The question arises:  how can trees protected in two ways, by caveat and by council, still be open to this kind of destruction?  “Council could have demanded that the earth was replaced around the remaining trees and supported with concrete retaining walls”, says Mr Webster.  “Even if, as has been suggested, mature trees are planted in their place, it still takes two to three years before they re-establish new roots.  The house was designed so that what has happened was inevitable”.[45]

 

 

Other newspaper reports of incidents with trees include the following:

 

Pine felled by order

 

A previously protected Norfolk pine tree near Takapuna Beach has been chopped down after its roots were cut to make way for a townhouse.  Contractors felled the tree, estimated at up to 30m tall and protected in the district plan, on Wednesday, on orders from the North Shore City Council.  A tree specialist had advised the council that with 40 per cent of its major roots severed, there was a risk of the tree falling in high winds.  Its roots were cut on one side when a building platform was being excavated for the townhouse in Rarere Rd.  The tree was only metres from the half-completed building.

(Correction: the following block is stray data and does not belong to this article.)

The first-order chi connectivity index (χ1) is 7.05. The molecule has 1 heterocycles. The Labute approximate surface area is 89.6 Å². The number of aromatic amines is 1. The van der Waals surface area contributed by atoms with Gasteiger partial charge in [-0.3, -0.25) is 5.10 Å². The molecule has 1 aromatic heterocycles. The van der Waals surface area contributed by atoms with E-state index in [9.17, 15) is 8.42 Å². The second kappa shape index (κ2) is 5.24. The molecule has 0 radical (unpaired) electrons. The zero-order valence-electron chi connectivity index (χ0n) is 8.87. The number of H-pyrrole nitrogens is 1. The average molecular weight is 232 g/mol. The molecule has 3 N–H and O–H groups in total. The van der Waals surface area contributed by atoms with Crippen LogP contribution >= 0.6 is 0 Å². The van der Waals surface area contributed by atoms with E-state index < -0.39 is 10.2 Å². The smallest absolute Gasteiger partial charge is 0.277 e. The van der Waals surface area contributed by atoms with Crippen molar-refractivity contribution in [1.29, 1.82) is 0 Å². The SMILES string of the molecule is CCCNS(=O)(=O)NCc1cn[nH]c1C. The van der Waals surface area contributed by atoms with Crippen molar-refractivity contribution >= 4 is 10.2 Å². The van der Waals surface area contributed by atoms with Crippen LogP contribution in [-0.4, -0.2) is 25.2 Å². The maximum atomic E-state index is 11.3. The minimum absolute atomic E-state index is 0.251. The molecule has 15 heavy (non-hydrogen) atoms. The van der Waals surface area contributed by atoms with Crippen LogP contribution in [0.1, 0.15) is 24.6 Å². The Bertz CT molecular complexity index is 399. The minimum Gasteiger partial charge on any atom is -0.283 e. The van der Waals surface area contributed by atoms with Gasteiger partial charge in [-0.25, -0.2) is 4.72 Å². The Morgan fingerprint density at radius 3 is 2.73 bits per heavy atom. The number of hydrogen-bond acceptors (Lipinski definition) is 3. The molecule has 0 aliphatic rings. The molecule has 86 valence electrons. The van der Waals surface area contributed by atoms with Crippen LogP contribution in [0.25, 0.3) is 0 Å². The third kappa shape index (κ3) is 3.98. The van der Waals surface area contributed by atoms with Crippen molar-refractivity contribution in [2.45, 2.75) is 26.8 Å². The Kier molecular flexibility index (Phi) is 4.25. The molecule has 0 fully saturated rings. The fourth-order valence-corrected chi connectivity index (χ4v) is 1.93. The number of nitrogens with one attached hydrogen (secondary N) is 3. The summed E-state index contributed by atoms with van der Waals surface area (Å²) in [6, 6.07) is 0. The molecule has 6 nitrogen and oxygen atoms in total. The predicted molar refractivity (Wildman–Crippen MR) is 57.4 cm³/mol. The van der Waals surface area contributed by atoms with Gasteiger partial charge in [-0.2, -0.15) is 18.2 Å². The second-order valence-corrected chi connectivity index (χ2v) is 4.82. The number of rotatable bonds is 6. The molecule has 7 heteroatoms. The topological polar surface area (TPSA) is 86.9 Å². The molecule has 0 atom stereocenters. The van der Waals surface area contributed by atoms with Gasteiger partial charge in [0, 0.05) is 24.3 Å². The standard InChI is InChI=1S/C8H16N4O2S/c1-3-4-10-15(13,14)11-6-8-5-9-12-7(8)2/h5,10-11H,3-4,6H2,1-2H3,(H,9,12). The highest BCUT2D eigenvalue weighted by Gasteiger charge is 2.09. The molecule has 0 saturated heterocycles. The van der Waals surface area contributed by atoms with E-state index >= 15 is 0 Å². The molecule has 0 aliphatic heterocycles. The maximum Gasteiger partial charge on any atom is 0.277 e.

A North Shore senior planner, Mr Robert Andrews, said that after its roots were cut, there was no alternative to removing the unstable tree because of the danger it posed. ...

 

Mr Peter Townsend, the architect for the site owners, Gordon and Beverley Morris, said they had wanted the tree retained.  The house was indented to accommodate it.  Mr Townsend said that the tree-removal contractor had disagreed with the council’s view that the tree was unstable.  However, it was decided to comply with the council order rather than dispute it and risk construction delays. ...[46]

 

 

Protected tree gets the chop